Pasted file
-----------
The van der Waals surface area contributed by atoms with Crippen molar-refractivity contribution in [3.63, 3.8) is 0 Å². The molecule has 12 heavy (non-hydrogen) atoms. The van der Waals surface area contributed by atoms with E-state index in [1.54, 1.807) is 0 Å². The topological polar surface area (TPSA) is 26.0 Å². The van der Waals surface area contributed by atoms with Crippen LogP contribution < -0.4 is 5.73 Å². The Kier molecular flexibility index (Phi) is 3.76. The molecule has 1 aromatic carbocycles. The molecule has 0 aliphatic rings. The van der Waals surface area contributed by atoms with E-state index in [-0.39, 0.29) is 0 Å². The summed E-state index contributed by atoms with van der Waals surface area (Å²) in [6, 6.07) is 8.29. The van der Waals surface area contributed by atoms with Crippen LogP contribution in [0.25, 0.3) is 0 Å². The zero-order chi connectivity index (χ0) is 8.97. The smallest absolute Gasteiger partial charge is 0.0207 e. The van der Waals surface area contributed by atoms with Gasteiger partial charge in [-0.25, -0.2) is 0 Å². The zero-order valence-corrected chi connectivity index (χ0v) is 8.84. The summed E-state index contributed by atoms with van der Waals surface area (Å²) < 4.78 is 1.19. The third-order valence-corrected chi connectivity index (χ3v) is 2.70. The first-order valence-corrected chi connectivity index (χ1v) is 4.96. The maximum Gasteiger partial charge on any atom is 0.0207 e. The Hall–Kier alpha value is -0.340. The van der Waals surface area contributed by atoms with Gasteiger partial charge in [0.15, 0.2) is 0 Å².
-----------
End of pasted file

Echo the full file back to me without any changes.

The van der Waals surface area contributed by atoms with Crippen molar-refractivity contribution in [3.63, 3.8) is 0 Å². The molecule has 12 heavy (non-hydrogen) atoms. The van der Waals surface area contributed by atoms with E-state index in [1.54, 1.807) is 0 Å². The topological polar surface area (TPSA) is 26.0 Å². The van der Waals surface area contributed by atoms with Crippen LogP contribution < -0.4 is 5.73 Å². The Kier molecular flexibility index (Phi) is 3.76. The molecule has 1 aromatic carbocycles. The molecule has 0 aliphatic rings. The van der Waals surface area contributed by atoms with E-state index in [-0.39, 0.29) is 0 Å². The summed E-state index contributed by atoms with van der Waals surface area (Å²) in [6, 6.07) is 8.29. The van der Waals surface area contributed by atoms with Crippen LogP contribution in [0.25, 0.3) is 0 Å². The zero-order chi connectivity index (χ0) is 8.97. The smallest absolute Gasteiger partial charge is 0.0207 e. The van der Waals surface area contributed by atoms with Gasteiger partial charge in [-0.25, -0.2) is 0 Å². The zero-order valence-corrected chi connectivity index (χ0v) is 8.84. The summed E-state index contributed by atoms with van der Waals surface area (Å²) < 4.78 is 1.19. The third-order valence-corrected chi connectivity index (χ3v) is 2.70. The first-order valence-corrected chi connectivity index (χ1v) is 4.96. The maximum Gasteiger partial charge on any atom is 0.0207 e. The Hall–Kier alpha value is -0.340. The van der Waals surface area contributed by atoms with Gasteiger partial charge in [0.15, 0.2) is 0 Å².